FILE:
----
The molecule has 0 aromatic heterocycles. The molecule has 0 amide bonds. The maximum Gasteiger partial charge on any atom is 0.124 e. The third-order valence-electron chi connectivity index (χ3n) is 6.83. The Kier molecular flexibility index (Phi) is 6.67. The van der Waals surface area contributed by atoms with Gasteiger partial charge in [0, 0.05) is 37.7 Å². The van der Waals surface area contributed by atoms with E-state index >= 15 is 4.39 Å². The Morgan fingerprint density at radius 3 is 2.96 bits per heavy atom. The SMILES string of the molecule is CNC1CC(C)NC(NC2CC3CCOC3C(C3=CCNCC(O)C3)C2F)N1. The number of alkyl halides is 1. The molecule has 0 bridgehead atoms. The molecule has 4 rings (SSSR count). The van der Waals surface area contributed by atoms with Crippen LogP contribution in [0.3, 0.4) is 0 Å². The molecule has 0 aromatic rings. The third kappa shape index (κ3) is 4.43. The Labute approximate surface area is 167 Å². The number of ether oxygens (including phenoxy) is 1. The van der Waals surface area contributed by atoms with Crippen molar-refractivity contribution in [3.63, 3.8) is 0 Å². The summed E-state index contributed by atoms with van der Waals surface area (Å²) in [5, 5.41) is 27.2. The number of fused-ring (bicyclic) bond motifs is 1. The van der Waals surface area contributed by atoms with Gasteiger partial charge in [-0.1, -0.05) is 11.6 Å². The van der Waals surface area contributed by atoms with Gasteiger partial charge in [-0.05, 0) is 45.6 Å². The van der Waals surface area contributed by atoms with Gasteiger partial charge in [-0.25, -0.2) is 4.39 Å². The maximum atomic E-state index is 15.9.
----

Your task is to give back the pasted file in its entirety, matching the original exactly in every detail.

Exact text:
The molecule has 0 aromatic heterocycles. The molecule has 0 amide bonds. The maximum Gasteiger partial charge on any atom is 0.124 e. The third-order valence-electron chi connectivity index (χ3n) is 6.83. The Kier molecular flexibility index (Phi) is 6.67. The van der Waals surface area contributed by atoms with Gasteiger partial charge in [0, 0.05) is 37.7 Å². The van der Waals surface area contributed by atoms with E-state index >= 15 is 4.39 Å². The Morgan fingerprint density at radius 3 is 2.96 bits per heavy atom. The SMILES string of the molecule is CNC1CC(C)NC(NC2CC3CCOC3C(C3=CCNCC(O)C3)C2F)N1. The number of alkyl halides is 1. The molecule has 0 bridgehead atoms. The molecule has 4 rings (SSSR count). The van der Waals surface area contributed by atoms with Crippen LogP contribution in [0.3, 0.4) is 0 Å². The molecule has 0 aromatic rings. The third kappa shape index (κ3) is 4.43. The Labute approximate surface area is 167 Å². The number of ether oxygens (including phenoxy) is 1. The van der Waals surface area contributed by atoms with Crippen molar-refractivity contribution in [3.63, 3.8) is 0 Å². The summed E-state index contributed by atoms with van der Waals surface area (Å²) in [5, 5.41) is 27.2. The number of fused-ring (bicyclic) bond motifs is 1. The van der Waals surface area contributed by atoms with Gasteiger partial charge in [-0.1, -0.05) is 11.6 Å². The van der Waals surface area contributed by atoms with Gasteiger partial charge in [-0.05, 0) is 45.6 Å². The van der Waals surface area contributed by atoms with Gasteiger partial charge in [-0.25, -0.2) is 4.39 Å². The maximum atomic E-state index is 15.9.